BORN TO RUN
Midtown resident and self proclaimed Run Bum Sean Blanton finds his calling charting courses…
“My life begins at the end of my comfort zone,” says Sean Blanton, race director of Run Bum Tours and co-host of the “East Coast Trail & Ultra” podcast.
And in Blanton’s case, the sentiment can be taken literally: He runs to the top of Stone Mountain for fun, and he once ran from Athens to Atlanta in under 20 hours “just because.” He skydives in foreign countries, and he’s run more than 130 ultra marathons.
Challenging physical activity has always been a big part of Blanton’s life, but he didn’t start running until 2008, when he signed up for the Peachtree Road Race. A few months later he was traveling to New Zealand and made a bold move to sign up for his first trail race, the Luxmore Grunt. At the end of the grueling, 17-mile race, Blanton was in tears because it was the hardest thing he had ever done. But it was also one of the most beautiful and inspiring, he says.
From then on, Blanton deemed himself the Run Bum, traveling the world in search of crazy experiences that would push him beyond his comfort zone. The more he raced, the more he wanted to share the beauty of the trails with other runners.
“My goal is to inspire and change people’s lives,” says Blanton. Naturally, he does it through running.
In 2012, Blanton founded the Run Bum series, which comprises nine trail races and attracts more than 5,000 runners annually, from first-timers to elites.
His process for creating races is simple. “I pick my races based on beauty. I find an area where I want to host a race, then I go exploring,” Blanton says. “I find all the key views and experiences I want people to have during the race. Then, I connect the dots in a way that flows.”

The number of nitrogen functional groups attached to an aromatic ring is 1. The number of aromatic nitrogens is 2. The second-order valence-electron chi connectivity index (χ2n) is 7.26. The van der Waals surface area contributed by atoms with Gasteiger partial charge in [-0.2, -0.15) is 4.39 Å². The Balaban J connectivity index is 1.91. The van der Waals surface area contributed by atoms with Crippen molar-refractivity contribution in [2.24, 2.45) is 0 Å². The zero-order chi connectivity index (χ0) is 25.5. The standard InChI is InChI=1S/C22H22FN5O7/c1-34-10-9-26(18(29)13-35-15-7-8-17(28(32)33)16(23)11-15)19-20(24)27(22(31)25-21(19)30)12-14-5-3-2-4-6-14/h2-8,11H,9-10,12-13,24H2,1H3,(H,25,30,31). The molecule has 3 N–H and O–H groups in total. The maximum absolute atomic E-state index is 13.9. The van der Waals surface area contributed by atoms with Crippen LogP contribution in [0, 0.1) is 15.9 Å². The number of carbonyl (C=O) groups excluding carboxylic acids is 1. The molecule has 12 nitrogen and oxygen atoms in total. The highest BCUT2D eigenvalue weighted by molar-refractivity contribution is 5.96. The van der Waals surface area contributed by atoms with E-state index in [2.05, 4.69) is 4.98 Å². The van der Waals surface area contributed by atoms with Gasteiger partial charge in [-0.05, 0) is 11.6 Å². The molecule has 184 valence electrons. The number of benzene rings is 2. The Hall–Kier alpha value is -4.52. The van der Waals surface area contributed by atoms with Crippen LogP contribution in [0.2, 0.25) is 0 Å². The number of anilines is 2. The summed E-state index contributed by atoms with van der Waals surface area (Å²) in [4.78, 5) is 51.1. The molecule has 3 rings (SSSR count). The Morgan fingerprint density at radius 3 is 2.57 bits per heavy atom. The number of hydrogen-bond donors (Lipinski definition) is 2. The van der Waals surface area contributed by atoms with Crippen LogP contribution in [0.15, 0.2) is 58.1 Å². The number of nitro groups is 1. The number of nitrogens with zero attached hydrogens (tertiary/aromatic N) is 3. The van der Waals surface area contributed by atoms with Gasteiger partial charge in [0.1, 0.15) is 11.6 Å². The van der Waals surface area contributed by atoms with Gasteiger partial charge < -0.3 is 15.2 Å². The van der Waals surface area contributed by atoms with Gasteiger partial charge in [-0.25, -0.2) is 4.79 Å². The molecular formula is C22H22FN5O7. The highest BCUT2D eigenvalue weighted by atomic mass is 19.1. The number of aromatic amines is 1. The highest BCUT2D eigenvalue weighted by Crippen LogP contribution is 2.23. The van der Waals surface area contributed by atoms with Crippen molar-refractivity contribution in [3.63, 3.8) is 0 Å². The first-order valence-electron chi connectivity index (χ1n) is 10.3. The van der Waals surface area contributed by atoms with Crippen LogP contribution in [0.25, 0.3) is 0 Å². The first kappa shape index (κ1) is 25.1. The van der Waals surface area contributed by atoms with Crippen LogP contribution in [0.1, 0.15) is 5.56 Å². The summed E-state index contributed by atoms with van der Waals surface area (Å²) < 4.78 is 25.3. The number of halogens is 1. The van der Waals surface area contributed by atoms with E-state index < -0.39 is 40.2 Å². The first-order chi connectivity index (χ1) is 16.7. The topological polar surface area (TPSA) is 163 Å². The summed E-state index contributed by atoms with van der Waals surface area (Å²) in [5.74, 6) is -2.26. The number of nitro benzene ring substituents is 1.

Now a full-time race director, Blanton does his due diligence when choosing courses, running hundreds of miles along trails until he finds a course that flows. “Most of my races are in remote places because I don’t want an excess of people on the trails,” he says. “That takes away from the beauty and the remoteness.” As such, Run Bum races average only 300 runners apiece.
Arguably, Blanton’s most difficult—and popular—ultra is the Georgia Death Race, a 68-mile course in the North Georgia mountains that sees runners through 40,000 feet of elevation change. With about a 60 percent finisher rate, the race is “a different beast,” says Blanton. This year’s Georgia Death Race, for which runners must pre-qualify by having completed a 50k (32-mile) race, is scheduled for April 1 and 2. Blanton says that the 2016 race hosted runners from more than 25 states and multiple countries, evidence of its allure within the running community.
Despite spending five months each year traveling around the world, Blanton always returns to Atlanta. “Every time I try to move away from Atlanta, I come back,” he says. “I was born and raised inside the Perimeter, and that’s where I want to stay.” Maybe it’s his family, or his tight-knit Atlanta running community, but even Maui, where he hosts a trail running camp each year, can’t draw him away from his hometown.
When he is home, Blanton loves running in Piedmont Park. “Everything around there is chaos, but when I get into the park, everything slows down,” he says.
Georgia Death Race By the Numbers
5 Years the race has been held
68 Trail miles in the race
40,000 Feet of elevation change
49 Minutes it took for the 2017 race to sell out
750 Dollars in prize money for overall male and female winner (apiece)
Visit eastcoastultrapodcast.com for trail races and running news from Blanton.
STORY: Alexa Lampasona